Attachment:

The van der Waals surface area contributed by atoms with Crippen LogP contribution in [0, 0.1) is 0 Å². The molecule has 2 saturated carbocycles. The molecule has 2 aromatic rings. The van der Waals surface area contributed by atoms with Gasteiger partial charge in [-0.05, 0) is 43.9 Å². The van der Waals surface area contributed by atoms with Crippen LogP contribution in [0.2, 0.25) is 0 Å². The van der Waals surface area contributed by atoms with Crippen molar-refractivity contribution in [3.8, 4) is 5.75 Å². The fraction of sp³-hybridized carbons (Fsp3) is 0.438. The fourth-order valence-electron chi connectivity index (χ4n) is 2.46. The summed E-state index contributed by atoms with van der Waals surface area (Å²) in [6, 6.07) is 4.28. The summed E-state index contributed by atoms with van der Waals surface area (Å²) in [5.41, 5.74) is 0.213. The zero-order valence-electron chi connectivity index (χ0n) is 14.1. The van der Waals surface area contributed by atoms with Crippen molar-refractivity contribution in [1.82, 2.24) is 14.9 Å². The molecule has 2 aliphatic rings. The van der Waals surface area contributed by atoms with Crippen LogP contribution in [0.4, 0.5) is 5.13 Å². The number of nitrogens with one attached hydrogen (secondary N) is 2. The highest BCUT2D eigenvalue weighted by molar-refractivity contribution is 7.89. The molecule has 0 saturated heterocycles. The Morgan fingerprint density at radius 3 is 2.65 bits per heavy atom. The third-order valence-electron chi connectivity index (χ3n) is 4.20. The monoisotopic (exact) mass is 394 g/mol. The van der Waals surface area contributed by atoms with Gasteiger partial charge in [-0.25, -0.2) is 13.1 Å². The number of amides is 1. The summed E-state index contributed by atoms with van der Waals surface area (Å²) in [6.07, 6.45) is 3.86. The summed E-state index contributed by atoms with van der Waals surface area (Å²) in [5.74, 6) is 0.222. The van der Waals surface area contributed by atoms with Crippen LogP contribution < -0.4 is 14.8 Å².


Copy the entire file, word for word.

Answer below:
The van der Waals surface area contributed by atoms with Crippen LogP contribution in [0, 0.1) is 0 Å². The molecule has 2 saturated carbocycles. The molecule has 2 aromatic rings. The van der Waals surface area contributed by atoms with Gasteiger partial charge in [-0.05, 0) is 43.9 Å². The van der Waals surface area contributed by atoms with Crippen LogP contribution in [0.2, 0.25) is 0 Å². The van der Waals surface area contributed by atoms with Crippen molar-refractivity contribution in [3.8, 4) is 5.75 Å². The fraction of sp³-hybridized carbons (Fsp3) is 0.438. The fourth-order valence-electron chi connectivity index (χ4n) is 2.46. The summed E-state index contributed by atoms with van der Waals surface area (Å²) in [6, 6.07) is 4.28. The summed E-state index contributed by atoms with van der Waals surface area (Å²) in [5.41, 5.74) is 0.213. The zero-order valence-electron chi connectivity index (χ0n) is 14.1. The van der Waals surface area contributed by atoms with Crippen molar-refractivity contribution in [1.82, 2.24) is 14.9 Å². The molecule has 2 aliphatic rings. The van der Waals surface area contributed by atoms with Crippen LogP contribution in [0.4, 0.5) is 5.13 Å². The number of nitrogens with one attached hydrogen (secondary N) is 2. The highest BCUT2D eigenvalue weighted by molar-refractivity contribution is 7.89. The molecule has 0 saturated heterocycles. The Morgan fingerprint density at radius 3 is 2.65 bits per heavy atom. The third-order valence-electron chi connectivity index (χ3n) is 4.20. The monoisotopic (exact) mass is 394 g/mol. The van der Waals surface area contributed by atoms with Gasteiger partial charge in [-0.25, -0.2) is 13.1 Å². The number of amides is 1. The summed E-state index contributed by atoms with van der Waals surface area (Å²) in [6.07, 6.45) is 3.86. The summed E-state index contributed by atoms with van der Waals surface area (Å²) in [5.74, 6) is 0.222. The van der Waals surface area contributed by atoms with Crippen LogP contribution < -0.4 is 14.8 Å².